So the middle of June and the qualifying rounds for the European Cups have been drawn. This year Hearts won’t be involved and I have to admit that I think it is for the best. Last season, the third since Hearts exited administration and it had many lows and occasional highs. It started poorly with an early exit from the Europa League, with the team being the first from Scotland to lose to Maltese opposition. This set the tone for the season. By the end of the season, Hearts finished 5th, missing out on qualification for aforementioned European competition. Instead they now play Peterhead, Elgin City, East Fife and Dunfermline in the League cup. At the start of the season, I would have been disappointed in this outcome, but I personally feel that it will give Hearts the best chance to be successful.
To start, I will state that I fully understand and back the ‘five year’ plan to make Hearts competitive and challenging at the top of the Scottish Leagues. There will be high and lows, and blips along the way, but I am willing to back the regime until they hand the reins over to the Foundation of Hearts (https://www.foundationofhearts.org/). Last season, some supporters got frustrated, and I can fully understand where they are coming from, but I feel that Hearts have been victims of their own success. The plan was two years in the Championship, following their point’s deduction and relegation, but they romped it in one year. The next season (2015-16) they qualified for the Top 6 before the split, finishing 3rd and qualifying for Europe. So last season, when the team weren’t playing the forward oriented game plan that they displayed in the first half of the Championship, some fans started to turn on the side. While personally frustrated with the way the season has gone, I am looking at the long game and will judge the club at the end of 2019 season, though we are still in a stronger place than where they were when they exited administration.
There has been some sort of unrest (from how many it was unclear), since the middle of the season 2015-16, with even a plane requesting the removal of the then manager, Robbie Neilson. Much has been said about the change in manager at the start of December, with Ian Cathro replacing Neilson, following the latter’s decision to take up the manager’s role at MK Dons. Most of this angst centres around the style of play that is employed in matches, especially away from home. However bad it was reported to be, it still had Hearts 2nd in the league at the time that Neilson departed to pastures new. This change led to a downturn in fortunes, though that can be partially put down to the loss of two of the key members of the defence, John Souttar and Callum Paterson. This combined with the departure of two other defenders, had not assisted Cathro in his initial stages of tenure at Tynecastle.
Since Cathro took over, there had been a large turn around in staff, including nine players joining the squad in the latter stages of the January Transfer window. Most of these players arrived on short term deals, and have subsequently been released (or returned to their parent club). February had started well with back to back wins against Rangers and Motherwell, scoring seven and conceding one. From there, it went downhill. I feel that Cathro made a mistake by trying to change the team’s methodology mid-season, rather than tweaking the format and players. If he had done that, the performances and results may have been more consistent, and the negativity that he received from pundits (most notably ex-players) may not have been so severe. By bringing in the players he opened himself up to criticism as he (along with Director of Football, Craig Levein) was accused of changing a successful formula. In my opinion, he must have been given assurances that he would have at least until the end of the 2017-2018 season. He has tried to put his plans in place, with the players that were already there, and supplemented them with short term contracts and loanees. This didn’t work. However, by implementing the change mid season, the players that are there next season, will be well versed in the expectations and format, so it may have been a risk worth going through with.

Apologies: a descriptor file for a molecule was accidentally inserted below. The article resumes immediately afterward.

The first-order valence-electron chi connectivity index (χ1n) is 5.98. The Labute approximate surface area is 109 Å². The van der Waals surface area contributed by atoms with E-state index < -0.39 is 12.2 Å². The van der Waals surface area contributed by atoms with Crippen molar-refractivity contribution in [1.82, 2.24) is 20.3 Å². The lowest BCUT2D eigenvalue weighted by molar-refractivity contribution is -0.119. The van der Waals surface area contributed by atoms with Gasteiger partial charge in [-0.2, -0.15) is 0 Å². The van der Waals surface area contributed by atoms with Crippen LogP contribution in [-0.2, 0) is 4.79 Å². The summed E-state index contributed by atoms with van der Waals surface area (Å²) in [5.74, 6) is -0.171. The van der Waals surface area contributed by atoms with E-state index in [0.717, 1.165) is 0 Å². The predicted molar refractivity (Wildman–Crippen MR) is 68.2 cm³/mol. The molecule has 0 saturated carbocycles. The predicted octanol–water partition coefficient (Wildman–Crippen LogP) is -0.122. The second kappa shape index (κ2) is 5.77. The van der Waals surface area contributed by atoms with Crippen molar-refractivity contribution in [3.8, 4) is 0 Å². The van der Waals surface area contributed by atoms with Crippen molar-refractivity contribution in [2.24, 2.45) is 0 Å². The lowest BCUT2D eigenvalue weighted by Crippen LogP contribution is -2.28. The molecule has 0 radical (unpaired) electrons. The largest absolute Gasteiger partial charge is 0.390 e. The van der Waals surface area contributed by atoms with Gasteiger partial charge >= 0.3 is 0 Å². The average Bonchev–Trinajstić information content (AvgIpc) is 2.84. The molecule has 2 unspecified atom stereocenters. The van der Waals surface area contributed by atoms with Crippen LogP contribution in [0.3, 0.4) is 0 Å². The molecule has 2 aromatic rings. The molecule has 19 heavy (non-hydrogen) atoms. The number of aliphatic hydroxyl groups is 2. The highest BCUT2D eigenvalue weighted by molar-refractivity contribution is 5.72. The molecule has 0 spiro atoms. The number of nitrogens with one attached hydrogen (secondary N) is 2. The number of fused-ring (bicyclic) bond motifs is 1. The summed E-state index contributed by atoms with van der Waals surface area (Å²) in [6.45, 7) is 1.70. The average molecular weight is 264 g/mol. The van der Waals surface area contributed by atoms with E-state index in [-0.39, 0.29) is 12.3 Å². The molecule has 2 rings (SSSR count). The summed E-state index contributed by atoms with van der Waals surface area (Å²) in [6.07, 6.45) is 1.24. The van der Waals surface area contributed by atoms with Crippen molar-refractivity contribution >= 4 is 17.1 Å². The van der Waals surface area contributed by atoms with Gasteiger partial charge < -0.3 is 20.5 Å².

This is why I feel, a complete pre-season, with a training camp in Ireland and pre-season fixtures in the build-up to the League Cup and the new Scottish Premiership season, will benefit Hearts for the forthcoming season. Especially as they will be playing the first six or so games away from home, due to the building of a new main stand. It was allow the team to gel as there will be a major overhaul of the playing squad. This has already started with the return of Scotland international Christophe Berra (as captain), National League striker Cole Stockton and Polish midfielder Rafal Grzelak. It is the start of a change of recruitment, with a British spine to the team, to show the work ethic and application that is required in the Scottish Leagues. The lack of this, was the reason for the poor second half of the season, where many of the foreign players often didn’t appear ‘up for the fight’. If Hearts can complement their early window signings with solid professionals and some more finesse, next season should be better than last. But they need to sign the players sooner rather than later, as they will need to hit the ground running in the SPFL, rather than completing the signings after the League season has started.
With the major overhaul of playing squad, along with the changes last season, a reset to the expectations of the club 3 years out of administration is needed. A top 6 finish next season is realistic and would be a steadying of the ship. This would allow the players to bed in and Cathro to develop his philosophy and push on in the 2018-19 season. We will find out in the next ten weeks, before the transfer window shuts, whether the overhaul has been successful or not.